The recent switch to digital subscription by the NY Times has me changing my behavior, but not as you’d think.
It happened at the end of the month when I had used up my allotted 20 articles. Initially, I thought about using all three of my emails so I could read up to 60 articles – scared I go over my 20 per month. I know you’re thinking “don’t be cheap”, but it’s not that I am averse to paying, it’s that I am not a subscriber, and probably will never be. I don’t like to subscribe or sign long contracts, because I don’t like to feel hemmed in, it restricts my perceived freedom. This is not because of being cheap, on the contrary it’s probably more costly in the long run, but its worth more to me to know I am not committed to anyone.
Sure, certain services and situations are unavoidable to subscription. Things like mortgages or rent contracts, maybe car payments, life insurance policies, internet subscription, and maybe at some point a phone contract. I am still rocking a pre paid – 3 years strong – but feel that a contract is nigh. But news? In today’s age? Seems incongruous.
So back to my behavior. Recently I found myself scanning the NYT front page more carefully, knowing a click could become a wasted click – I would rather click on something worthy, in other words being a lot more frugal with what I clicked on. Previous visits to NYT would have me clicking freely on anything that piqued my interest. Not anymore.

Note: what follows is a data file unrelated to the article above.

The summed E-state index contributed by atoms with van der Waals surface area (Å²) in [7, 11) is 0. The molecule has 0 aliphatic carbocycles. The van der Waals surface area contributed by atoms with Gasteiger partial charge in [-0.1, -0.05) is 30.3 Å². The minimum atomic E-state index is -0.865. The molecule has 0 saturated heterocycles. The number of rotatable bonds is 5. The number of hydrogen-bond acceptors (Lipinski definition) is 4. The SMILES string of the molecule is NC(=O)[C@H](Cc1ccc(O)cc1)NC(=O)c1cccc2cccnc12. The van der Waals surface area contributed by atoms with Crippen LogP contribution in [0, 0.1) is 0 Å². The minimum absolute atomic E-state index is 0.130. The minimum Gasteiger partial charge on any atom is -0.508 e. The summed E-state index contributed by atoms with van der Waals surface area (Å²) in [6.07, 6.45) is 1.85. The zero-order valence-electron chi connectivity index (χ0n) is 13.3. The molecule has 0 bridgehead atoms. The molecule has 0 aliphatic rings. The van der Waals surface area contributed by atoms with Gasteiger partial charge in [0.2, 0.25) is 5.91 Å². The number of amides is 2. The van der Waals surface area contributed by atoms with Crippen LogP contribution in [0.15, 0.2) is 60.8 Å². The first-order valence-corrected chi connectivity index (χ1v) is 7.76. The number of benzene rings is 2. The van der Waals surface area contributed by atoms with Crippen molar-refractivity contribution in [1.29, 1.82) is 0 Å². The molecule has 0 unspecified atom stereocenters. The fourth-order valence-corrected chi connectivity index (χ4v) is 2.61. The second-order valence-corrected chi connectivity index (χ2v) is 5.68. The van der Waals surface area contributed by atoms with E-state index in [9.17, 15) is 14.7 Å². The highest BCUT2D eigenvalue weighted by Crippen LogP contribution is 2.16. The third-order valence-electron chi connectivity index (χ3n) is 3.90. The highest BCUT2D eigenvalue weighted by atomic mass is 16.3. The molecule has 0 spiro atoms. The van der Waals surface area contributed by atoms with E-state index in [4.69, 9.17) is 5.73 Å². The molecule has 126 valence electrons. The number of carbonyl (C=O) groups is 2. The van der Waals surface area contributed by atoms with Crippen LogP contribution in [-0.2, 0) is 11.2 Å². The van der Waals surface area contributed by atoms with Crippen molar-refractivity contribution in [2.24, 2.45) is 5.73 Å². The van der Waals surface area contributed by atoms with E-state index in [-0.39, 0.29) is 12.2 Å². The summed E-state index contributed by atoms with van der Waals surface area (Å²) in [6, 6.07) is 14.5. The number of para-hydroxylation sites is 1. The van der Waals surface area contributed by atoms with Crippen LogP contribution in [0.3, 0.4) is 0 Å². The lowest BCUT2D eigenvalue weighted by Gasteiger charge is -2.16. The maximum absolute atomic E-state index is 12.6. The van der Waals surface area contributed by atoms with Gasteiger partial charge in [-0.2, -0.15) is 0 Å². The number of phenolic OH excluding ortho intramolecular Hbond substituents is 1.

What has happened?
I now use The Guardian for my heavy lifting, and the NYT for my US centric news. I use the BBC app on my iPad, and skim NYT for headlines.
In other words, LESS reading, MORE scanning at NYT.
So the question would be – will NYT’s loss in my readership (and people like me) be supplemented by digital subscribers?
It would be interesting to see how it develops, because on one hand you would have a lot more page views, and therefore more display ads, and on the other hand, you could lose readers like me, but gain subscribers and their meta data, which in turn could be more valuable in serving targeted ads.
Some other users’ behavior changes:
@shapshak reads as many articles as he can to reach his allotted 20, come month end
@JacquesR doesn’t log in and then clears his cookies to avoid being capped
Gizmodo also has some tricks up their sleeve
Niemanlab has an in-depth post about it all